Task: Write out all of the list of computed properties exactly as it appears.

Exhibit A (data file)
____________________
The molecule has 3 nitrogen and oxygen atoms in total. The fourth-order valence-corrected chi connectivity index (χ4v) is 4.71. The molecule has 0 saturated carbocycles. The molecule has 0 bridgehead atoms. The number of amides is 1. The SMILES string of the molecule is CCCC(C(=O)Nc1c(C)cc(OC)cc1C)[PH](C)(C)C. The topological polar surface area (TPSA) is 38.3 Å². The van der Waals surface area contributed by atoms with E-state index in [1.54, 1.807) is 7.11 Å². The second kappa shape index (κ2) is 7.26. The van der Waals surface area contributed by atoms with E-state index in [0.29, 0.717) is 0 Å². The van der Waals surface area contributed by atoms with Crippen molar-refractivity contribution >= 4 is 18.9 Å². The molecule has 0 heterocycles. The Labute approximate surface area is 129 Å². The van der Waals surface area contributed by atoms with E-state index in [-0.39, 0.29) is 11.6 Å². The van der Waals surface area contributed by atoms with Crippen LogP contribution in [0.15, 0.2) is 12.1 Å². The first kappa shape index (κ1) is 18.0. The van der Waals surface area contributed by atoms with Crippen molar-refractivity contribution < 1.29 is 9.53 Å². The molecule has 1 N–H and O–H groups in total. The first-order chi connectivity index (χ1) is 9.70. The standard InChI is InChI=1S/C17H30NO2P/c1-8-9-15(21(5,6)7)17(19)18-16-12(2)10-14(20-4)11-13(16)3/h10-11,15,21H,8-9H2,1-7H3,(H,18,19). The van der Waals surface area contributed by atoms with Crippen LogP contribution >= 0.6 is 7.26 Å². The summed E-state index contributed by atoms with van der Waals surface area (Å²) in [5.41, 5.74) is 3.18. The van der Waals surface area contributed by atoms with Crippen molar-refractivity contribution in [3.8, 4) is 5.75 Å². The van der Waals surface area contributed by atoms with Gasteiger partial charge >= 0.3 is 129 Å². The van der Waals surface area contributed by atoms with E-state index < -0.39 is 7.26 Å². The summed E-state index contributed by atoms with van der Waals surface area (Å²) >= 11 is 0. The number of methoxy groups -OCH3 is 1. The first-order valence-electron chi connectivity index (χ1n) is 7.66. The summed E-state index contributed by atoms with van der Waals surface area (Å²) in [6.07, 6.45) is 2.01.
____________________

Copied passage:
The molecule has 3 nitrogen and oxygen atoms in total. The fourth-order valence-corrected chi connectivity index (χ4v) is 4.71. The molecule has 0 saturated carbocycles. The molecule has 0 bridgehead atoms. The number of amides is 1. The SMILES string of the molecule is CCCC(C(=O)Nc1c(C)cc(OC)cc1C)[PH](C)(C)C. The topological polar surface area (TPSA) is 38.3 Å². The van der Waals surface area contributed by atoms with E-state index in [1.54, 1.807) is 7.11 Å². The second kappa shape index (κ2) is 7.26. The van der Waals surface area contributed by atoms with E-state index in [0.29, 0.717) is 0 Å². The van der Waals surface area contributed by atoms with Crippen molar-refractivity contribution >= 4 is 18.9 Å². The molecule has 0 heterocycles. The Labute approximate surface area is 129 Å². The van der Waals surface area contributed by atoms with E-state index in [-0.39, 0.29) is 11.6 Å². The van der Waals surface area contributed by atoms with Crippen LogP contribution in [0.15, 0.2) is 12.1 Å². The first kappa shape index (κ1) is 18.0. The van der Waals surface area contributed by atoms with Crippen molar-refractivity contribution < 1.29 is 9.53 Å². The molecule has 1 N–H and O–H groups in total. The first-order chi connectivity index (χ1) is 9.70. The standard InChI is InChI=1S/C17H30NO2P/c1-8-9-15(21(5,6)7)17(19)18-16-12(2)10-14(20-4)11-13(16)3/h10-11,15,21H,8-9H2,1-7H3,(H,18,19). The van der Waals surface area contributed by atoms with Crippen LogP contribution >= 0.6 is 7.26 Å². The summed E-state index contributed by atoms with van der Waals surface area (Å²) in [5.41, 5.74) is 3.18. The van der Waals surface area contributed by atoms with Crippen molar-refractivity contribution in [3.8, 4) is 5.75 Å². The van der Waals surface area contributed by atoms with Gasteiger partial charge >= 0.3 is 129 Å². The van der Waals surface area contributed by atoms with E-state index < -0.39 is 7.26 Å². The summed E-state index contributed by atoms with van der Waals surface area (Å²) >= 11 is 0. The number of methoxy groups -OCH3 is 1. The first-order valence-electron chi connectivity index (χ1n) is 7.66. The summed E-state index contributed by atoms with van der Waals surface area (Å²) in [6.07, 6.45) is 2.01.